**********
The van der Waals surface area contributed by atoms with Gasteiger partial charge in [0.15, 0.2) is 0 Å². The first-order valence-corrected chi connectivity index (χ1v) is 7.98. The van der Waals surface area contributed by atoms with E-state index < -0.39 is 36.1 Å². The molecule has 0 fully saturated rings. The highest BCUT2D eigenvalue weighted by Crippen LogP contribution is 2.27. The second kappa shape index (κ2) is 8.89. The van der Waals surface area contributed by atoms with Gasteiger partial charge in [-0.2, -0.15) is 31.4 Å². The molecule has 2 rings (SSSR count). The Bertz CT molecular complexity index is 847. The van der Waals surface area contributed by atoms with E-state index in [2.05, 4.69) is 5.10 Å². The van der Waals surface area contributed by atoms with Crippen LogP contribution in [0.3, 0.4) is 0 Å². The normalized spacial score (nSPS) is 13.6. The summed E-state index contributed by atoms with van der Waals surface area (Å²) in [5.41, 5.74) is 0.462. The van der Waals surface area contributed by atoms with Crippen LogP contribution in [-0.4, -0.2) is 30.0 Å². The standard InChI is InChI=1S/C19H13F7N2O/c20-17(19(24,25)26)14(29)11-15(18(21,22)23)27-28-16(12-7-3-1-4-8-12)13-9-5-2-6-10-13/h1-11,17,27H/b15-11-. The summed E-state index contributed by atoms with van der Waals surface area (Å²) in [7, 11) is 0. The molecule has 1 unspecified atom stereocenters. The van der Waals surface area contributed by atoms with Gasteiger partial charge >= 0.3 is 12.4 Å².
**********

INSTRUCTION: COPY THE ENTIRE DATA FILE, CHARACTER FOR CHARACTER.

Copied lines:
The van der Waals surface area contributed by atoms with Gasteiger partial charge in [0.15, 0.2) is 0 Å². The first-order valence-corrected chi connectivity index (χ1v) is 7.98. The van der Waals surface area contributed by atoms with E-state index < -0.39 is 36.1 Å². The molecule has 0 fully saturated rings. The highest BCUT2D eigenvalue weighted by Crippen LogP contribution is 2.27. The second kappa shape index (κ2) is 8.89. The van der Waals surface area contributed by atoms with Gasteiger partial charge in [-0.2, -0.15) is 31.4 Å². The molecule has 2 rings (SSSR count). The Bertz CT molecular complexity index is 847. The van der Waals surface area contributed by atoms with E-state index in [2.05, 4.69) is 5.10 Å². The van der Waals surface area contributed by atoms with Crippen LogP contribution in [0.3, 0.4) is 0 Å². The normalized spacial score (nSPS) is 13.6. The summed E-state index contributed by atoms with van der Waals surface area (Å²) in [5.41, 5.74) is 0.462. The van der Waals surface area contributed by atoms with Crippen LogP contribution in [-0.4, -0.2) is 30.0 Å². The standard InChI is InChI=1S/C19H13F7N2O/c20-17(19(24,25)26)14(29)11-15(18(21,22)23)27-28-16(12-7-3-1-4-8-12)13-9-5-2-6-10-13/h1-11,17,27H/b15-11-. The summed E-state index contributed by atoms with van der Waals surface area (Å²) in [7, 11) is 0. The molecule has 1 unspecified atom stereocenters. The van der Waals surface area contributed by atoms with Gasteiger partial charge >= 0.3 is 12.4 Å².